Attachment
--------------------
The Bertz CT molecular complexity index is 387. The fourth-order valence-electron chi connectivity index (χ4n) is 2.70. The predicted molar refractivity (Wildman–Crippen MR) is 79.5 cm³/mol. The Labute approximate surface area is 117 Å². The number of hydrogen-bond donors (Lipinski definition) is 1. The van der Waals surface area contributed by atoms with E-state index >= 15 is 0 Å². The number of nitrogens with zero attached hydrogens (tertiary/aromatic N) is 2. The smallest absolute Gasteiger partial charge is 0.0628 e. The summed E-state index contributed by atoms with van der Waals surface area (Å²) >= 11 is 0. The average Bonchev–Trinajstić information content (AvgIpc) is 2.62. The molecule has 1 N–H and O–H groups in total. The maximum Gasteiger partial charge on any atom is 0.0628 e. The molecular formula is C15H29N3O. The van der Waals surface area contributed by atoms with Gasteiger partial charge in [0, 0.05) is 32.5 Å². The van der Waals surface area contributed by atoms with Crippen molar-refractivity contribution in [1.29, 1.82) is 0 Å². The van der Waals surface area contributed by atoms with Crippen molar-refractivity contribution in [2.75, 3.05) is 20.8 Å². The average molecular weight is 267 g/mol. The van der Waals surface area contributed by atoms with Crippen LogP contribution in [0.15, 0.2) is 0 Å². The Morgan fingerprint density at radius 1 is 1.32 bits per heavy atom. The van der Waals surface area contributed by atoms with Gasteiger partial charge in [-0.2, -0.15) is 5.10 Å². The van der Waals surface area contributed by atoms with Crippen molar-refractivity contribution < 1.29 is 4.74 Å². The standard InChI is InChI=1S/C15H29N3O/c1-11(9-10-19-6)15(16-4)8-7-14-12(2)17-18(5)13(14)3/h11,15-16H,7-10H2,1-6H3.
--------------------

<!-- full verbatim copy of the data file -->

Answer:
The Bertz CT molecular complexity index is 387. The fourth-order valence-electron chi connectivity index (χ4n) is 2.70. The predicted molar refractivity (Wildman–Crippen MR) is 79.5 cm³/mol. The Labute approximate surface area is 117 Å². The number of hydrogen-bond donors (Lipinski definition) is 1. The van der Waals surface area contributed by atoms with E-state index >= 15 is 0 Å². The number of nitrogens with zero attached hydrogens (tertiary/aromatic N) is 2. The smallest absolute Gasteiger partial charge is 0.0628 e. The summed E-state index contributed by atoms with van der Waals surface area (Å²) >= 11 is 0. The average Bonchev–Trinajstić information content (AvgIpc) is 2.62. The molecule has 1 N–H and O–H groups in total. The maximum Gasteiger partial charge on any atom is 0.0628 e. The molecular formula is C15H29N3O. The van der Waals surface area contributed by atoms with Gasteiger partial charge in [0, 0.05) is 32.5 Å². The van der Waals surface area contributed by atoms with Crippen molar-refractivity contribution in [1.29, 1.82) is 0 Å². The van der Waals surface area contributed by atoms with Crippen molar-refractivity contribution in [2.75, 3.05) is 20.8 Å². The average molecular weight is 267 g/mol. The van der Waals surface area contributed by atoms with Crippen LogP contribution in [0.15, 0.2) is 0 Å². The Morgan fingerprint density at radius 1 is 1.32 bits per heavy atom. The van der Waals surface area contributed by atoms with Gasteiger partial charge in [-0.2, -0.15) is 5.10 Å². The van der Waals surface area contributed by atoms with Crippen molar-refractivity contribution < 1.29 is 4.74 Å². The standard InChI is InChI=1S/C15H29N3O/c1-11(9-10-19-6)15(16-4)8-7-14-12(2)17-18(5)13(14)3/h11,15-16H,7-10H2,1-6H3.